In recent months, we have talked a lot in the media about what happened in Tokyo and about the trial of Larry Nassar. Are you tired of all this noise besides sports?
“Yes, I definitely think this sport can be better covered because it is a very unique and beautiful sport. someone hurts. So that … “
Given the incidence of gym abuse, do you think you were lucky with the trainers you had, first with Aimee Burman and then with a couple of Lundy?
“I wouldn’t use the word lucky because I think it’s a stretch, but I think I’m very lucky with the coaches that I have had throughout my career. When I was with Amy, we started at the bottom, so we were never introduced to this toxic culture because she was not an elite trainer. I was her first elite gymnast. So she was not that aware of the toxic culture going on. Then Cecile and Laurent came from France. We train very hard and are proud of what we do and I think this is very important. I feel that they are needed not only for our gymnastics, but also for us people. I think that’s why our relationship worked out so well. So I am very lucky with the coaches that I have had in my career. “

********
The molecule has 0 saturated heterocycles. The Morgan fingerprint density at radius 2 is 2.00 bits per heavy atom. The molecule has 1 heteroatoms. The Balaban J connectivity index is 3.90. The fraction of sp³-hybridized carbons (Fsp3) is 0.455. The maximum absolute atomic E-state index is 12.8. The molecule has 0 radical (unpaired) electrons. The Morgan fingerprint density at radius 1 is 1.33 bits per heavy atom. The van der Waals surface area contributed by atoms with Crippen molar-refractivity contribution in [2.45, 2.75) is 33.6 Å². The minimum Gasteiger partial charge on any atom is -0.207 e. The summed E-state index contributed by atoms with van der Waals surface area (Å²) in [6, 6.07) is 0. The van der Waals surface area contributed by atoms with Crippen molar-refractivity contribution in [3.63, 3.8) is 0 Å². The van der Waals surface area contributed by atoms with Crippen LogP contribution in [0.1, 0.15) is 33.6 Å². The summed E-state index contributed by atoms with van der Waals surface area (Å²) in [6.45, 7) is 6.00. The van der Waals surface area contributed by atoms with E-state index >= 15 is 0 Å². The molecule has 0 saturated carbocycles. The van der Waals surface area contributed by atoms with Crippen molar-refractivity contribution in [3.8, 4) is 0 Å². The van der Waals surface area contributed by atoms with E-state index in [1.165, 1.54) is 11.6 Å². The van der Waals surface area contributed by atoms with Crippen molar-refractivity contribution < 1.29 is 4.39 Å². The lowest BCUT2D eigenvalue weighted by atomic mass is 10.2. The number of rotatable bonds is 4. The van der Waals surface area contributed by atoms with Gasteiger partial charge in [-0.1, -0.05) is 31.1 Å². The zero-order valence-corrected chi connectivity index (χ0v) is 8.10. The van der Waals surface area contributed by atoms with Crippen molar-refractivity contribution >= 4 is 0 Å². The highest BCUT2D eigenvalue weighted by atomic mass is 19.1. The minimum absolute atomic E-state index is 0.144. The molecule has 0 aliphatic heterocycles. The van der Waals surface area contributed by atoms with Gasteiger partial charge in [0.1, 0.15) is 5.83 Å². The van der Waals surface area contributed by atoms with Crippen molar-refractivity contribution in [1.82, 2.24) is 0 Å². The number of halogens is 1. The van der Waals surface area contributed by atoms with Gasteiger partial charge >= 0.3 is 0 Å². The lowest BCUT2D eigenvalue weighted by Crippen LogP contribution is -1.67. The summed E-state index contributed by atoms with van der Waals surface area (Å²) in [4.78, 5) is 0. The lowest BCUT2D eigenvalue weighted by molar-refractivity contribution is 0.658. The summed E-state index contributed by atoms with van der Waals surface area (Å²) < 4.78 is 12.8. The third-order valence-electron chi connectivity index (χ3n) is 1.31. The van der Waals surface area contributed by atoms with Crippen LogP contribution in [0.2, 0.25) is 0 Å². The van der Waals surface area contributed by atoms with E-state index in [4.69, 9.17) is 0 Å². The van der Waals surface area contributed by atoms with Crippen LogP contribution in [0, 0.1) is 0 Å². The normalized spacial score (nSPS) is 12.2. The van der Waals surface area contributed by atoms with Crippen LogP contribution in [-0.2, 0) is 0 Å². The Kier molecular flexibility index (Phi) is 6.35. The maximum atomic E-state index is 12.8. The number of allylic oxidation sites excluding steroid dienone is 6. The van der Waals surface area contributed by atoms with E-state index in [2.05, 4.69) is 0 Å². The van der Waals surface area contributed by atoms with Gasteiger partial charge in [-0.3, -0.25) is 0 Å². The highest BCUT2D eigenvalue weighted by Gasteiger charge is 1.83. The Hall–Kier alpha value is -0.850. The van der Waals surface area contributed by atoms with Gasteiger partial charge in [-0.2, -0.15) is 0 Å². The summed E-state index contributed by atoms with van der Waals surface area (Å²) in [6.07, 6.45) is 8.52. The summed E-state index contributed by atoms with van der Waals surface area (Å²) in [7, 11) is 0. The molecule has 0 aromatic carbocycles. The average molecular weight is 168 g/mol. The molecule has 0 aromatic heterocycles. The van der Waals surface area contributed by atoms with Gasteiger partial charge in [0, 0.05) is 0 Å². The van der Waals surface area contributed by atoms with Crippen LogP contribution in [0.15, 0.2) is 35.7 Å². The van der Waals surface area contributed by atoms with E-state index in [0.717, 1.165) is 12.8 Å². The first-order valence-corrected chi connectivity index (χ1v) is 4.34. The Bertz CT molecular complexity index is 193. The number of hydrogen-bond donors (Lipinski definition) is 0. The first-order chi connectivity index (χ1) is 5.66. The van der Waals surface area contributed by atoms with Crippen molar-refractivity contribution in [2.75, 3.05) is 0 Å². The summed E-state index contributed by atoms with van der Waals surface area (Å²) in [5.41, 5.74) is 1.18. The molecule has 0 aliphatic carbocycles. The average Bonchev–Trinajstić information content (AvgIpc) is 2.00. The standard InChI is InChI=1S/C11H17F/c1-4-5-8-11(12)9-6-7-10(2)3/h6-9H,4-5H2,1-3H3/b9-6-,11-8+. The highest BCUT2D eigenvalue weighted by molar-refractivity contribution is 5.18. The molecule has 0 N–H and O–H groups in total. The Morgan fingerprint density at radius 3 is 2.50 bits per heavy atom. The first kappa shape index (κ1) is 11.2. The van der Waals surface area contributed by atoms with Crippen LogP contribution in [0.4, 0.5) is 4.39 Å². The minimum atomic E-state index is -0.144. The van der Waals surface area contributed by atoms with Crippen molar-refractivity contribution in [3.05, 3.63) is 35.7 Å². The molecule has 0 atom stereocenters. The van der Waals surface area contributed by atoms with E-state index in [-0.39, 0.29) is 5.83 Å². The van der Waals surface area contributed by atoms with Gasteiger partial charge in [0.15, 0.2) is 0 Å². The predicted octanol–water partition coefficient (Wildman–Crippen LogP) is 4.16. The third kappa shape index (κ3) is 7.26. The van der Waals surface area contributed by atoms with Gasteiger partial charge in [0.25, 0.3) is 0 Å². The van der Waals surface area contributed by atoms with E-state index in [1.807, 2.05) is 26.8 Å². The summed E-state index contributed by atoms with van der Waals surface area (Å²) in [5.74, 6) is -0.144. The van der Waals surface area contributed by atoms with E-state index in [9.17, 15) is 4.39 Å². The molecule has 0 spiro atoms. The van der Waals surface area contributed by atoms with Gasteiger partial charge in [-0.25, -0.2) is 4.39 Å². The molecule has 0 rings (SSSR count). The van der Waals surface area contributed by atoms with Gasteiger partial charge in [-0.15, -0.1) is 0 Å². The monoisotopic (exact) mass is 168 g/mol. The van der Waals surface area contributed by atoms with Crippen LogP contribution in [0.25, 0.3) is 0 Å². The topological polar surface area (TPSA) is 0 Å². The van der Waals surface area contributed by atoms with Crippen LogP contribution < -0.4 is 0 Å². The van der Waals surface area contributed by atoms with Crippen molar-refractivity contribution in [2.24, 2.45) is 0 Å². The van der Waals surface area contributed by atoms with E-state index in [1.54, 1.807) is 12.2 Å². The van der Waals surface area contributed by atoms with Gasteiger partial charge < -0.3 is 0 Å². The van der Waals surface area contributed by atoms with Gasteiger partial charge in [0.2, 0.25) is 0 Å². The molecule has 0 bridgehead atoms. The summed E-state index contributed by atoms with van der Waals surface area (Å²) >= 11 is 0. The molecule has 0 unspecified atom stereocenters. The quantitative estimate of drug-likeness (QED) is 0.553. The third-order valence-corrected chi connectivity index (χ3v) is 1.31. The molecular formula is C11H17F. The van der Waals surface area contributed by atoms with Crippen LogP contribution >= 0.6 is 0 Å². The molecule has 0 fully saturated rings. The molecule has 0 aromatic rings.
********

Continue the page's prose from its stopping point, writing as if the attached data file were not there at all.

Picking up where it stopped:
Was Tokyo planning to do Yurchenko’s double rations, which you did during the tests, and you are the only woman who made this jump?
“Yes, we really wanted to go there and compete in Tokyo, but then we had to think about the risk and the reward and what kind of competition we were going to do it in, because they are all very risky. So, we would like to have competed with him, but then, with some competitions, we did not know which one we were going to compete in. So it’s okay. “